The term “indigenous” appeals to many because it is used in international human rights discourse and includes Torres Strait Islanders, but many first Australians prefer “Aboriginal.” Archaeological evidence points firmly to their ancestors having lived in what was once the greater continent of Sahul for approximately 60,000 years. British colonization and intermarriage across colonizing boundaries led to complex transgenerational identities; race-based descriptors such as “quadroon,” “half-caste,” and “octoroon” that were used in related legislation are now also deemed highly offensive. “Aboriginal,” on the other hand, has become a proud badge of pan-continental identity. To be officially recognized as Aboriginal, individuals have to prove some indigenous ancestry endorsed by a suitable Aboriginal community organization.

In 1915, when Smith’s great-grandmother passed away, Aboriginal people lacked full citizenship in Australia and were subjected to various restrictive laws that governed their residential, marital, and parental rights. These “protective” laws were gradually lifted in the 1960s and ’70s, and in 1992 the High Court of Australia declared that the concept of terra nullius—wasteland or land belonging to no one, which had justified the refusal to create treaties—was a “historical fiction.” With these changes, Aboriginal people had less incentive to obscure their identities, and the power of written documents was heightened; a historical death certificate could serve as the proof required to access certain privileges and legal entitlements.

Smith’s story is but one demonstration of bureaucratic interventions attempting to renegotiate the past and the present. Many Aboriginal people research their family history, especially because of Australia’s historical policies of child removal. The records often contain material that is derogatory, cruel, and heartless. To ameliorate the trauma that these records can cause, some agencies greatly restrict access; others employ counselors. The Queensland State Archives, for example, has Aboriginal officers on hand to de-identify or to block out personal names in materials that are deemed offensive. The underlying principle behind this practice, which enables researchers to view sensitive materials, was that research is potentially useful, knowledge is power, and records should be accessible. These processes work efficiently and potentially add value to the research process.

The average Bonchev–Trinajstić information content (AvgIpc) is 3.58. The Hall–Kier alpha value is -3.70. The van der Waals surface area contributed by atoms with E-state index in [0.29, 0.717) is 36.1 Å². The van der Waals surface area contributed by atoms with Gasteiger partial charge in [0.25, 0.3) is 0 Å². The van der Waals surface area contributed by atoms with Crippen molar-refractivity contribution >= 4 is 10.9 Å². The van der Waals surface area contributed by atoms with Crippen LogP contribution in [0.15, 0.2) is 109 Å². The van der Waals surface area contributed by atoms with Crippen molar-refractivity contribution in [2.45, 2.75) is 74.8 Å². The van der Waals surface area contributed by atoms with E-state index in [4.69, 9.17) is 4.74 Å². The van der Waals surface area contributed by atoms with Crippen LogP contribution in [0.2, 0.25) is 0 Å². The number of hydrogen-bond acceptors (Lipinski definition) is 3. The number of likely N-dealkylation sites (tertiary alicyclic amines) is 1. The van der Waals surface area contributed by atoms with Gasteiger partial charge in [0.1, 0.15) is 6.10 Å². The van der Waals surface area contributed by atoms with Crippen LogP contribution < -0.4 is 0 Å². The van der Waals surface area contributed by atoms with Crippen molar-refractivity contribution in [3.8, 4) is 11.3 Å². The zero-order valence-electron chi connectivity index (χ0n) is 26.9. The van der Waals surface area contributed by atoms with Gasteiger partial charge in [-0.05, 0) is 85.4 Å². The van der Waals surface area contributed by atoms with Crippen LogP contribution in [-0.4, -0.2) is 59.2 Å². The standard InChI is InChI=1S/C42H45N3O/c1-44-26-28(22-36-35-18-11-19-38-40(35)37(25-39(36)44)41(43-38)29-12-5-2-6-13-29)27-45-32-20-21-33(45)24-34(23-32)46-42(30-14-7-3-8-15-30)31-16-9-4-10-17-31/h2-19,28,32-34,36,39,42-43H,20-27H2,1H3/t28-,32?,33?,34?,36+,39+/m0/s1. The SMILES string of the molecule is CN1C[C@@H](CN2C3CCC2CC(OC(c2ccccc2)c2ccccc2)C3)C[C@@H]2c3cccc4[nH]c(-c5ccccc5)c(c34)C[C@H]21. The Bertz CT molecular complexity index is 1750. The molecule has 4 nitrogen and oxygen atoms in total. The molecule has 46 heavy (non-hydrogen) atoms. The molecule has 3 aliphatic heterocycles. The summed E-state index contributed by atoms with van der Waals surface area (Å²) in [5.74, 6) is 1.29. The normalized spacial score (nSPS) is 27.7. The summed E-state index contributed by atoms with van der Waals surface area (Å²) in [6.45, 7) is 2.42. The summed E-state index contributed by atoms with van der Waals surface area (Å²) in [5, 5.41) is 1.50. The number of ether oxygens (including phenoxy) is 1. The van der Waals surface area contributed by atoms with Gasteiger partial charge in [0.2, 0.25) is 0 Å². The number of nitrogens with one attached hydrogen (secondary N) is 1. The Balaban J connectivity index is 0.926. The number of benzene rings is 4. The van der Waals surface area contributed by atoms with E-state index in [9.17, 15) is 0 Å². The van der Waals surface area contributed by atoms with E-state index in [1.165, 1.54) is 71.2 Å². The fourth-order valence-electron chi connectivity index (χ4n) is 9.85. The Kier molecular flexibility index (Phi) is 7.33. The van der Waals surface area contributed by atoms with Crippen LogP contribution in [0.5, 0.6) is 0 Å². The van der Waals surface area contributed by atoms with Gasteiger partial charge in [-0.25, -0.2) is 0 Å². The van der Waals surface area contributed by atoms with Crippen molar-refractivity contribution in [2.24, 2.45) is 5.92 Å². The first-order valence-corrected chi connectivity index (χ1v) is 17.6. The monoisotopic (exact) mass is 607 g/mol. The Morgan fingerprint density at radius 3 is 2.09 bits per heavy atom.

Until the Australian national government took over responsibility for Aboriginal policy in the 1970s, state governments were responsible for all Aboriginal policy (except in the Northern Territory). Consequently, state archives hold most of the key archival records relating to Aboriginal families. Many governmental departments, libraries, and archives have now become strict gatekeepers of the past. Several delay or block access to written and visual records containing indigenous content. Whether this flows from an admirable ethic of redress against past intrusions or mere risk aversion against offending someone, these practices impede research. Sometimes obstacles preventing access have stemmed from a fear of enabling state-funded entitlements, including the release of information that might lead to remedial justice—for example, compensation for earnings unjustly seized by government trusts or related to the emotional cost of child removal. While the records themselves do not necessarily change, archives mediate the ways in which they permit different audiences of the present to access them.